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A Field Guide to Actor Training

A Field Guide to Actor Training 

Laura Wayth (Applause 2014, Trade Paperback) 242 pages, $24.99 cover price

Well at long bloody last someone has finally written an overview of stage acting techniques that is actually worth both the purchase price and the time spent reading. In looking back over 2014, a year rapidly coming to its close, I figure that I have to have read a good dozen or so books on acting methods, styles, hints, systems, tips and general sorts of Thespian for Dummies (That last one doesn't exist – A. Nervous Attorney, Esq.). However, if you look back at the reviews under my signature either here or at my archive, you won't see many of them listed. Why? I don't like to waste people's time in reading reviews of books that aren't worth reading.

A bit harsh perhaps? Yes darling, but just as your mother said when she was shoving a spoonful of sticky medicine down your throat, trust me it's for your own good. I suppose it's true enough that all books on acting have some good in them, as their authors almost always quote someone who actually knows what in hell the job's all about.

A Tip: Unless that acting guide you're thinking of purchasing was written by one of the gods (Stanislavsky, Meisner, Hagen, there are a handful of others), flip straight to the bibliography. If there are not at least ten sources listed, run. Run now, and run fast, never looking back. What you have held in your hands, however briefly, is a work of ego and not one of applied scholarship.

The highest praise I can give to Laura Wayth's A Field Guide to Actor Training is this: I wish I'd had this book years ago, when I was running my own repertory theatre company and training novice or lightly experienced actors. I was a good director and teacher, as I'm sure any of my former casts or students will attest, but Wayth's book has made me realize how much better I could have been.

You see, we all tend to repeat what we already know from what we were taught and what worked for us. That's not just an observation about stage; it applies to every endeavour in life from parenting to football coaching to office management. We dance to the same song that played the first time we didn't stomp on our partner's toes. But you know, there are possibilities beyond You've Lost That Loving Feeling, including some that might suit you even better.

Wayth (as I suppose we really should discuss her book at some point) has compiled an overview of all the major acting, movement and vocal training methods, as well as a very handy and realistic assessment of the best of the BFA, MFA and private acting schools in the U.S. She has studied and taught acting at prestigious institutions in both America and Europe and she speaks well of her personal experience in her first-hand study of the majority of the methods she describes. What I especially love about A Field Guide to Actor Training is that Wayth recognizes that what is cream for one actor, raises lactose intolerance in another. We are all wired slightly differently, and god knows anyone who intends to enter a profession where success is measured by how well you convince a room of observers that you are anyone other than who you actually are ... well, we're delving into some truly complicated wiring there.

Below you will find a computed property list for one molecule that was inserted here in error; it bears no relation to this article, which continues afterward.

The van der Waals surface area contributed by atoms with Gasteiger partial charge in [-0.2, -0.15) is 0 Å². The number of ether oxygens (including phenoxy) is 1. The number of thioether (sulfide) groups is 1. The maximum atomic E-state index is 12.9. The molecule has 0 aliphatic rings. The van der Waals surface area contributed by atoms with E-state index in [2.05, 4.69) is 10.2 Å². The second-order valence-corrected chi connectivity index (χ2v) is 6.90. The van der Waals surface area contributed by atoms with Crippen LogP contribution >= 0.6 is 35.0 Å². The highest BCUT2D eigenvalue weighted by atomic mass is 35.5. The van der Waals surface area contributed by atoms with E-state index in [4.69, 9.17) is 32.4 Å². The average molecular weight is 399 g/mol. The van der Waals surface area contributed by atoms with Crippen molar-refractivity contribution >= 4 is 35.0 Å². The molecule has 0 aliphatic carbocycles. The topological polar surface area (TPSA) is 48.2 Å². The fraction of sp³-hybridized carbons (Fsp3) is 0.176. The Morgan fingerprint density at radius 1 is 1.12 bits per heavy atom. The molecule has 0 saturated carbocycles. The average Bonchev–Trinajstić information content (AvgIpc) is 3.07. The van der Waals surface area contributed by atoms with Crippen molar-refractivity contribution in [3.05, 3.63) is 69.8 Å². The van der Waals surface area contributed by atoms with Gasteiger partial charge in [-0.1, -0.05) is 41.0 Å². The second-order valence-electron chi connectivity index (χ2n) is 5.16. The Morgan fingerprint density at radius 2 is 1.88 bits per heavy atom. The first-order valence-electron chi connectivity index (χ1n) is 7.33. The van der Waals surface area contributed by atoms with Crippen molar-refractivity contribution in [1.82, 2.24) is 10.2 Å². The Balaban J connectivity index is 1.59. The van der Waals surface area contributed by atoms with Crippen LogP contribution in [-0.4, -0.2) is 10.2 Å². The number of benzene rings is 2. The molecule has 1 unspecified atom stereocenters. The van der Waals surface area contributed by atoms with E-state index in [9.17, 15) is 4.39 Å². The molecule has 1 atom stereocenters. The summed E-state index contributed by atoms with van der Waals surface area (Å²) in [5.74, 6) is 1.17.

And that is the value of Wayth's book. At university, I was trained and taught largely in what I'd call Actors Studio Lite method. Yes, it was Strasberg and affective memory, but no one was reduced to tears and went stumbling over chairs in a race to the door. Along the way, I came to admire much of what Sandy Meisner taught and brought his exercises and theories into my own toolbox. For physical movement, there was Laban Movement Analysis; while in terms of voice, I assembled a whole series of exercises and warm-ups like a yard sale junkie. I kept what worked and tossed out what didn't, and I quoted Stanislavsky the way pastors quote scripture. It all seemed to work out well enough.

However, thanks to Laura Wayth, I can strongly advise all actors, directors and teachers of actors and directors to keep studying. For whatever reason, I had not encountered the system of the Stanislavsky-taught Michael Chekhov before. I had heard of his name but never studied his practices. I rather wish I had, and now I will. In reading the chapter on Chekhov in A Field Guide to Actor Training, I immediately thought of three actors who had appeared in past productions under my direction. Each would have grasped the technique of the Psychological Gesture almost immediately and so found a more direct path to the eventual characterization of their parts. So I thank you kindly, Professor Wayth. You have managed to teach new tricks to an old dog.

An absolutely essential book.

Be seeing you.


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